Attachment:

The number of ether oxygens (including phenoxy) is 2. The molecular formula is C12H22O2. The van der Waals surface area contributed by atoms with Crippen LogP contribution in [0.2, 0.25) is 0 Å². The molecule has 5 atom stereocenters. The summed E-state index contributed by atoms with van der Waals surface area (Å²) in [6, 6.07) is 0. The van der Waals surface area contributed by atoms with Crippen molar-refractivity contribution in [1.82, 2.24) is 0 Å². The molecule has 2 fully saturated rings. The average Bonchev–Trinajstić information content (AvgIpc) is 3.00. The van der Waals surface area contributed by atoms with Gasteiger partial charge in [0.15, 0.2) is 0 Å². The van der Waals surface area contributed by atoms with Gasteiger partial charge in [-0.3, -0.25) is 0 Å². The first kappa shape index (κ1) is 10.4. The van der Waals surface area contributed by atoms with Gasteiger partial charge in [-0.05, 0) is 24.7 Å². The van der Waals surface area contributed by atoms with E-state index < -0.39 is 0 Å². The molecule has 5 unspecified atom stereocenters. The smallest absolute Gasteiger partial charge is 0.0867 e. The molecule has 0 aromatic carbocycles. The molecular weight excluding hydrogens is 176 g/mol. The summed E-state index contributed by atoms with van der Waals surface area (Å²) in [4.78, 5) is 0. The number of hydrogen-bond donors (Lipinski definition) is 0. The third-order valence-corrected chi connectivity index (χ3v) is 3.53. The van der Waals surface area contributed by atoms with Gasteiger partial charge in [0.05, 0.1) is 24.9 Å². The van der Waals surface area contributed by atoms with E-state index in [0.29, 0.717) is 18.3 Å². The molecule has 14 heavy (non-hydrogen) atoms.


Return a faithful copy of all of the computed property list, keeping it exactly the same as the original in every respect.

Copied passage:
The number of ether oxygens (including phenoxy) is 2. The molecular formula is C12H22O2. The van der Waals surface area contributed by atoms with Crippen LogP contribution in [0.2, 0.25) is 0 Å². The molecule has 5 atom stereocenters. The summed E-state index contributed by atoms with van der Waals surface area (Å²) in [6, 6.07) is 0. The van der Waals surface area contributed by atoms with Crippen molar-refractivity contribution in [1.82, 2.24) is 0 Å². The molecule has 2 fully saturated rings. The average Bonchev–Trinajstić information content (AvgIpc) is 3.00. The van der Waals surface area contributed by atoms with Gasteiger partial charge in [0.15, 0.2) is 0 Å². The van der Waals surface area contributed by atoms with Gasteiger partial charge in [-0.3, -0.25) is 0 Å². The first kappa shape index (κ1) is 10.4. The van der Waals surface area contributed by atoms with Gasteiger partial charge in [-0.05, 0) is 24.7 Å². The van der Waals surface area contributed by atoms with E-state index < -0.39 is 0 Å². The molecule has 5 unspecified atom stereocenters. The smallest absolute Gasteiger partial charge is 0.0867 e. The molecule has 0 aromatic carbocycles. The molecular weight excluding hydrogens is 176 g/mol. The summed E-state index contributed by atoms with van der Waals surface area (Å²) in [4.78, 5) is 0. The number of hydrogen-bond donors (Lipinski definition) is 0. The third-order valence-corrected chi connectivity index (χ3v) is 3.53. The van der Waals surface area contributed by atoms with Gasteiger partial charge in [0.05, 0.1) is 24.9 Å². The van der Waals surface area contributed by atoms with E-state index in [0.29, 0.717) is 18.3 Å². The molecule has 14 heavy (non-hydrogen) atoms.